Apr. 24, 2014 – 03:04PM |
By Patricia Kime
Staff writer for Military Times
Fort Bliss, Texas, is reeling from three deaths on Easter weekend that, while still under investigation, are thought to be suicides.
A source told Military Times that two enlisted soldiers and a captain have died by suicide since April 17, a blow to a post that has built a new center for mental health and suicide prevention and where President Obama in 2012 announced an executive order expanding military and veterans mental health services.
Exactly how many suicides the Army has had this year is unknown; the service, which once published the data monthly, stopped issuing them in December. The service also has not released its total figures for 2013, although preliminary figures given to Military Times in February showed 150 suicides among Army active-duty and activated Reserve or National Guard troops.
That figures was down 19 percent from 2012.
Service officials said earlier this year they are working with the Defense Department to standardize reporting measures and calculate rates — a per capita measure that is vital to understanding the scope of the issue.
The services said the Pentagon also will take the lead on releasing the numbers for all the services, likely to be done quarterly.
Despite intensive efforts to encourage troops to seek help for mental health conditions and work, relationship and financial stress, the services are still struggling to prevent troops from ending their lives.
According to Air Force figures, 55 airmen died by suicide last year, a rate of 14 per 100,000 personnel. Air Force Chief of Staff Gen. Mark Welsh told a Senate panel in April that 32 airmen have died by suicide so far in 2014, a rate of more than 18 per 100,000 personnel.
“The problem we’ve got with this terrible illness that results in this kind of behavior is it can spike on you unexpectedly,” Welsh told senators. “We are in the middle of a spike like that right now.”
Welsh said he planned to send a letter to all commanders emphasizing the importance of the service’s suicide prevention and resiliency programs.
The Navy and Marine Corps continue to publicly release their figures each month. This year, the Corps has had 11 active-duty and mobilized reservists die by suicide, while the Navy has had 16. Last year, 45 Marines and 46 sailors on active duty committed suicide.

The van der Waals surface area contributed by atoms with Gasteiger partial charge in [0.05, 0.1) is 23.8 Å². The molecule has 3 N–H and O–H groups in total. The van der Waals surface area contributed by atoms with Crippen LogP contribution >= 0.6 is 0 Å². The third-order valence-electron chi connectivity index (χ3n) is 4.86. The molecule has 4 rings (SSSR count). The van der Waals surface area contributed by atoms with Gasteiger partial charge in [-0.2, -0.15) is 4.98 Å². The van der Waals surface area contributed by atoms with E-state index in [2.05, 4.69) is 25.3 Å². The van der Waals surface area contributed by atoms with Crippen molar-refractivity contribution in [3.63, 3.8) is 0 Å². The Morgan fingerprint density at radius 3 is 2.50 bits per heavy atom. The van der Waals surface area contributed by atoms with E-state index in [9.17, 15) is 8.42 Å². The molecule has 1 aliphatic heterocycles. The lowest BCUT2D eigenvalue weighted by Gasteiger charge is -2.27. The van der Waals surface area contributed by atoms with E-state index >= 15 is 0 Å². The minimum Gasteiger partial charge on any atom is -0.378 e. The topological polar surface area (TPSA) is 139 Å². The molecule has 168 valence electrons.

The Pentagon compiles a comprehensive annual review of active-duty suicides and attempts called the DoD Suicide Event Report. However, the most recent report documents suicides in 2011, and was not issued until December 2012.
The Pentagon has not yet published the 2012 DoD Suicide Event Report. Officials did not immediately provide a reason for the delay.
The report details the circumstances under which troops choose to end their lives — and the reasons remain varied and complex. The 2011 edition noted that more than half the troops who died by suicide had sought mental health treatment, either inpatient or outpatient care; more than half did not have a known mental health diagnosis; and three-quarters were sober and drug-free at the time of their deaths.
The report also has revealed that more than half had no history of deployment to a combat zone or direct participation in history.
Early results from a massive Army study on mental health and resilience published in the JAMA Psychiatry published in March, however, indicated that deployment factors may correlate to increased suicides and attempts.
That study also found that one in one in five soldiers enter the service with a psychiatric disorder, and nearly half of all soldiers who tried suicide first attempted it before enlisting.
The Fort Bliss deaths were confirmed by spokesman Lt. Col. Lee Peters, who declined to discuss the cases because they are under investigation.
Those who need help, or family and friends of those in a mental health crisis can connect with trained counselors via the toll-free Military Crisis Line, 800-273-8255.